Union Pacific Foundation: Community-Based Grant Program
The Union Pacific Foundation's mission is to improve the quality of life in the communities served by Union Pacific Railroad, primarily in the midwestern and western United States. (For a company system map, go here.) Through the Community-Based Grant Program, the Foundation provides support in the following categories: Community and Civic, Fine Arts, and Health and Human Services. Organizations in the railroad's service area are invited to submit a one-page preliminary application form online. Selected organizations will receive a link to the website containing the online application form, which must be submitted by midnight CDT on August 15, 2009. Visit the website listed above for details on the Community-Based Grant Program.
Tuesday, May 26, 2009
Friday, May 22, 2009
Monday, May 18, 2009
Taproot recently launched its Los Angeles Office. Currently, they have a limited service area, but as they review applications every quarter, their service area expands.
Apply now for their June 1st round of reviews; details on applying are here.
The annual meeting is free and open to the public. While reservations are not required, they are recommended and can be made by e-mailing firstname.lastname@example.org.
More details on the speaker, the venue, and the Los Angeles Conservancy can be found here.
Friday, May 15, 2009
Don't miss Santa Monica Conservancy's first garden tour, showcasing twelve extraordinary landscape environments in different neighborhoods of Santa Monica. Gardens provide an important setting for architecture, and are a visual delight for the streetscape.
Tuesday, May 12, 2009
what later became parts of Commerce and Montebello, helped shape culture in Los Angeles, Southern California, and the Nation. The Montebello Historical Society is hosting a Return to Simons; check it out !(Click to make the poster bigger.)
Libraries, archives, and cultural institutions hold millions of items that have never been adequately described. According to a 1998 Association of Research Libraries' survey of 99 North American research universities' special collections, on average 15 percent of their printed volumes, 27 percent of manuscripts, and 35 percent and 37 percent of video and audio, respectively, are unprocessed or uncatalogued. Nationally, this represents a staggering volume of items of potentially substantive intellectual value that are unknown and inaccessible to scholars.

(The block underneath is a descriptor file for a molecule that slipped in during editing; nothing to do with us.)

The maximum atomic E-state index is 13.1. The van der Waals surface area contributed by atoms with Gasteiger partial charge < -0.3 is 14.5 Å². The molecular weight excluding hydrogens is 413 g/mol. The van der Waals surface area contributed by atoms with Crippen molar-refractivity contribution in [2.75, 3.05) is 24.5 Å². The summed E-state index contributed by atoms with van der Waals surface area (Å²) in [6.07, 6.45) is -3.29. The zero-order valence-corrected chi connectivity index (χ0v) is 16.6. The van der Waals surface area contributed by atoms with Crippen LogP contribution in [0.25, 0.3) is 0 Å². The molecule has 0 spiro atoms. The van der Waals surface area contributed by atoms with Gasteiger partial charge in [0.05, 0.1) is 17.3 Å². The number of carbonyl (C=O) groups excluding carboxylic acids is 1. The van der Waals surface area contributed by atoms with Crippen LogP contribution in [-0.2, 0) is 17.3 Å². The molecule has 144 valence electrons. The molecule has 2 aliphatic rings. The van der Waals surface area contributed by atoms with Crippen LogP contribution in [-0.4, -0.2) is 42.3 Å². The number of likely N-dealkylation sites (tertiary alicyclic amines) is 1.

With generous funding from The Andrew W. Mellon Foundation, the Council on Library and Information Resources administers this national program to identify and catalog hidden special collections and archives. In 2008, CLIR issued the program's first Request for Proposals (RFP, in pdf), to which 118 libraries, research centers, museums, historical societies, and other cultural heritage institutions responded. A distinguished review panel of librarians and scholars selected fifteen exceptional projects for funding. The primary criteria the panel employed in evaluating the proposals were the potential national significance of the nominated collections for scholarship and teaching, the application of description standards that would provide interoperability and long-term sustainability for project data, and innovations in the design of workflow processes that maximized both efficiency and the potential for outreach to user communities. Funded projects will continue for up to three years.
The program's strategy assumes local autonomy and responsibility but also requires participants to agree to governing principles that ensure enterprise-wide coherence. All nonconfidential information that applicants supply is made publicly available through CLIR's Hidden Collections Registry. Contributions to the Registry from institutions who do not wish to apply for grant funding are also welcome.
As the program continues, program staff will develop a descriptive record of a subset of collections that are deemed most urgently in need of cataloging and documentation. The record will evolve as funded proposals are completed. Although the program does not provide funds for the creation of digital surrogates of cataloged materials, CLIR hopes that many funded projects will ultimately be enhanced through the creation of publicly accessible digitized versions of the newly cataloged materials.
Saturday, May 9, 2009
Friday, May 8, 2009
Thursday, May 7, 2009
Congrats to Heritage Square Museum for telling a story through their latest exhibit that finds relevance in today's media!
Tuesday, May 5, 2009
Monday, May 4, 2009
LANI works to improve neighborhoods through Community Consensus Building, Transportation and Pedestrian Corridor Improvements, Business District Revitalization, Urban Greening Development, and Support of Community Organizations.